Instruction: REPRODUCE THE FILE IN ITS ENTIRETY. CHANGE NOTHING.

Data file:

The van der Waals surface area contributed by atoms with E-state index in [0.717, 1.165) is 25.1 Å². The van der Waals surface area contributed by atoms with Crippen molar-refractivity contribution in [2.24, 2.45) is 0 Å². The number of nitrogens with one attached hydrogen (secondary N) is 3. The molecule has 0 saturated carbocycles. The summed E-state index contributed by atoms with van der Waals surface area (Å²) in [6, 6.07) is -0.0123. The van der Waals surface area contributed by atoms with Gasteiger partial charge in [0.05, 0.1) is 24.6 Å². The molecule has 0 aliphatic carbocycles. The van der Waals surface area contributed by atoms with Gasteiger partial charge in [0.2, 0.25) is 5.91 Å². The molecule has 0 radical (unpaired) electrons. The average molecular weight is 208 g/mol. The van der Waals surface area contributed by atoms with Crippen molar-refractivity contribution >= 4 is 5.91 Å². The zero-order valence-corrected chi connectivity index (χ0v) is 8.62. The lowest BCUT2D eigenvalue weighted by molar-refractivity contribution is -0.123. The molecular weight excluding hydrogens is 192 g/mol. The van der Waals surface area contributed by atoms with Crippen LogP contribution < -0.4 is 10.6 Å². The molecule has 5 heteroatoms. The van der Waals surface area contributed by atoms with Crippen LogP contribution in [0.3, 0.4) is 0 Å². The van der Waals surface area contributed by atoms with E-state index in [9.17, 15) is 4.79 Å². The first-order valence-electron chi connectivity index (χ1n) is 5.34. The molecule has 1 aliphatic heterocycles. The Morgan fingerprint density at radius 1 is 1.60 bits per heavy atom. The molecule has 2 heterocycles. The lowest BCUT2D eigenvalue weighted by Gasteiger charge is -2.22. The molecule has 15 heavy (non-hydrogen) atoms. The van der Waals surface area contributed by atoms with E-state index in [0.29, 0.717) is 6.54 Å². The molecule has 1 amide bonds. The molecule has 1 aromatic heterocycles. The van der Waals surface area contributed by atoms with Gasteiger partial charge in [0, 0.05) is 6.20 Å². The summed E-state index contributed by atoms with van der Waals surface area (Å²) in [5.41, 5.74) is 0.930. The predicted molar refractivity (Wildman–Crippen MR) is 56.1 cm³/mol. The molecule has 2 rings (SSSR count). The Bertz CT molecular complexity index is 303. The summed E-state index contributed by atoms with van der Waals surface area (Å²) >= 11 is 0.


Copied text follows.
The van der Waals surface area contributed by atoms with E-state index in [0.717, 1.165) is 25.1 Å². The van der Waals surface area contributed by atoms with Crippen molar-refractivity contribution in [2.24, 2.45) is 0 Å². The number of nitrogens with one attached hydrogen (secondary N) is 3. The molecule has 0 saturated carbocycles. The summed E-state index contributed by atoms with van der Waals surface area (Å²) in [6, 6.07) is -0.0123. The van der Waals surface area contributed by atoms with Gasteiger partial charge in [0.05, 0.1) is 24.6 Å². The molecule has 0 aliphatic carbocycles. The van der Waals surface area contributed by atoms with Gasteiger partial charge in [0.2, 0.25) is 5.91 Å². The molecule has 0 radical (unpaired) electrons. The average molecular weight is 208 g/mol. The van der Waals surface area contributed by atoms with Crippen molar-refractivity contribution >= 4 is 5.91 Å². The zero-order valence-corrected chi connectivity index (χ0v) is 8.62. The lowest BCUT2D eigenvalue weighted by molar-refractivity contribution is -0.123. The molecular weight excluding hydrogens is 192 g/mol. The van der Waals surface area contributed by atoms with Crippen LogP contribution < -0.4 is 10.6 Å². The molecule has 5 heteroatoms. The van der Waals surface area contributed by atoms with Crippen LogP contribution in [0.3, 0.4) is 0 Å². The van der Waals surface area contributed by atoms with E-state index in [9.17, 15) is 4.79 Å². The first-order valence-electron chi connectivity index (χ1n) is 5.34. The molecule has 1 aliphatic heterocycles. The Morgan fingerprint density at radius 1 is 1.60 bits per heavy atom. The molecule has 2 heterocycles. The lowest BCUT2D eigenvalue weighted by Gasteiger charge is -2.22. The molecule has 15 heavy (non-hydrogen) atoms. The van der Waals surface area contributed by atoms with E-state index in [0.29, 0.717) is 6.54 Å². The molecule has 1 amide bonds. The molecule has 1 aromatic heterocycles. The van der Waals surface area contributed by atoms with Gasteiger partial charge in [0, 0.05) is 6.20 Å². The summed E-state index contributed by atoms with van der Waals surface area (Å²) in [5.41, 5.74) is 0.930. The predicted molar refractivity (Wildman–Crippen MR) is 56.1 cm³/mol. The molecule has 2 rings (SSSR count). The Bertz CT molecular complexity index is 303. The summed E-state index contributed by atoms with van der Waals surface area (Å²) >= 11 is 0.